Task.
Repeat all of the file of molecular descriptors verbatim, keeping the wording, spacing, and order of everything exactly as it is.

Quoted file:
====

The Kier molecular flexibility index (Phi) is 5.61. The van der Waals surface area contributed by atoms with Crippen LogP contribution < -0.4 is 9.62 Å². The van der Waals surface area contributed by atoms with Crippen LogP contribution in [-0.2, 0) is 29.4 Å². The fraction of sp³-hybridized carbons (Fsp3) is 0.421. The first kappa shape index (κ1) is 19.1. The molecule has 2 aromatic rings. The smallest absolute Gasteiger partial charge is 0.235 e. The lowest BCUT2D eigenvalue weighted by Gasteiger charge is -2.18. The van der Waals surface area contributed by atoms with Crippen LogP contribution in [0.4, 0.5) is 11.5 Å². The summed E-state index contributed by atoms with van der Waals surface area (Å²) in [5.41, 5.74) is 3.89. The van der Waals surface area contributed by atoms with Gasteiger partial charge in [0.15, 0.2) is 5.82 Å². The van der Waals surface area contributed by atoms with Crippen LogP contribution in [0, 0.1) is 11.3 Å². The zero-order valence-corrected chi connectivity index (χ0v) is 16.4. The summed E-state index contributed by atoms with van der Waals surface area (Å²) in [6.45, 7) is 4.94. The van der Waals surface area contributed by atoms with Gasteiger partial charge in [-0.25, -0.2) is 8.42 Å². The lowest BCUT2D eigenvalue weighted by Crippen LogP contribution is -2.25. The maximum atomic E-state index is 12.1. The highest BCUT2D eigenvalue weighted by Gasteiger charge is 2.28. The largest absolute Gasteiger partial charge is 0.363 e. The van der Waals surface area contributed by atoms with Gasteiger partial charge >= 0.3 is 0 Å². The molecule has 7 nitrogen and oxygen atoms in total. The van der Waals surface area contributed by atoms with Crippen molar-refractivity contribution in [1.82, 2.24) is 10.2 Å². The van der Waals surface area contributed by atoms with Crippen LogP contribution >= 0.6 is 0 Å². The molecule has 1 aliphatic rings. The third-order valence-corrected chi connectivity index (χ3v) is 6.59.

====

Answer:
The Kier molecular flexibility index (Phi) is 5.61. The van der Waals surface area contributed by atoms with Crippen LogP contribution < -0.4 is 9.62 Å². The van der Waals surface area contributed by atoms with Crippen LogP contribution in [-0.2, 0) is 29.4 Å². The fraction of sp³-hybridized carbons (Fsp3) is 0.421. The first kappa shape index (κ1) is 19.1. The molecule has 2 aromatic rings. The smallest absolute Gasteiger partial charge is 0.235 e. The lowest BCUT2D eigenvalue weighted by Gasteiger charge is -2.18. The van der Waals surface area contributed by atoms with Crippen LogP contribution in [0.4, 0.5) is 11.5 Å². The summed E-state index contributed by atoms with van der Waals surface area (Å²) in [5.41, 5.74) is 3.89. The van der Waals surface area contributed by atoms with Gasteiger partial charge in [0.15, 0.2) is 5.82 Å². The van der Waals surface area contributed by atoms with Crippen LogP contribution in [0, 0.1) is 11.3 Å². The zero-order valence-corrected chi connectivity index (χ0v) is 16.4. The summed E-state index contributed by atoms with van der Waals surface area (Å²) in [6.45, 7) is 4.94. The van der Waals surface area contributed by atoms with Gasteiger partial charge in [-0.25, -0.2) is 8.42 Å². The lowest BCUT2D eigenvalue weighted by Crippen LogP contribution is -2.25. The maximum atomic E-state index is 12.1. The highest BCUT2D eigenvalue weighted by Gasteiger charge is 2.28. The largest absolute Gasteiger partial charge is 0.363 e. The van der Waals surface area contributed by atoms with Gasteiger partial charge >= 0.3 is 0 Å². The molecule has 7 nitrogen and oxygen atoms in total. The van der Waals surface area contributed by atoms with Crippen molar-refractivity contribution in [1.82, 2.24) is 10.2 Å². The van der Waals surface area contributed by atoms with Crippen LogP contribution >= 0.6 is 0 Å². The molecule has 1 aliphatic rings. The third-order valence-corrected chi connectivity index (χ3v) is 6.59.